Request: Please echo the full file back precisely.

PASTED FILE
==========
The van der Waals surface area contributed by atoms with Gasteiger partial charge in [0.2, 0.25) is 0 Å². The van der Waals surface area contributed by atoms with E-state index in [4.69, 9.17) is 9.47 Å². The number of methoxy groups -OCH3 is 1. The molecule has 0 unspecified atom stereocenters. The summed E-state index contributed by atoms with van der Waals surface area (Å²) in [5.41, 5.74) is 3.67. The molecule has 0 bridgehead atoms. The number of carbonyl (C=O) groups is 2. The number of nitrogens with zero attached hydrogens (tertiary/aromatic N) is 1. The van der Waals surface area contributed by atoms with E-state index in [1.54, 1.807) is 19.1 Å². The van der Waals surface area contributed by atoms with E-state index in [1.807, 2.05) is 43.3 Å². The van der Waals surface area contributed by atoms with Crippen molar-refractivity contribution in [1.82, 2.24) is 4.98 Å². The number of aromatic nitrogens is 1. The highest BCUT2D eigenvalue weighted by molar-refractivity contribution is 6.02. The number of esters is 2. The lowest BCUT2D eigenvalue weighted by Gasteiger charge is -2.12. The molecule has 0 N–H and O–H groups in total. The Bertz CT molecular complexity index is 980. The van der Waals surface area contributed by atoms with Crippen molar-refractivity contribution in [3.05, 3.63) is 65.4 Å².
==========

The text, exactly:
The van der Waals surface area contributed by atoms with Gasteiger partial charge in [0.2, 0.25) is 0 Å². The van der Waals surface area contributed by atoms with E-state index in [4.69, 9.17) is 9.47 Å². The number of methoxy groups -OCH3 is 1. The molecule has 0 unspecified atom stereocenters. The summed E-state index contributed by atoms with van der Waals surface area (Å²) in [5.41, 5.74) is 3.67. The molecule has 0 bridgehead atoms. The number of carbonyl (C=O) groups is 2. The number of nitrogens with zero attached hydrogens (tertiary/aromatic N) is 1. The van der Waals surface area contributed by atoms with E-state index in [1.54, 1.807) is 19.1 Å². The van der Waals surface area contributed by atoms with E-state index in [1.807, 2.05) is 43.3 Å². The van der Waals surface area contributed by atoms with Crippen molar-refractivity contribution in [1.82, 2.24) is 4.98 Å². The number of aromatic nitrogens is 1. The highest BCUT2D eigenvalue weighted by molar-refractivity contribution is 6.02. The number of esters is 2. The lowest BCUT2D eigenvalue weighted by Gasteiger charge is -2.12. The molecule has 0 N–H and O–H groups in total. The Bertz CT molecular complexity index is 980. The van der Waals surface area contributed by atoms with Crippen molar-refractivity contribution in [3.05, 3.63) is 65.4 Å².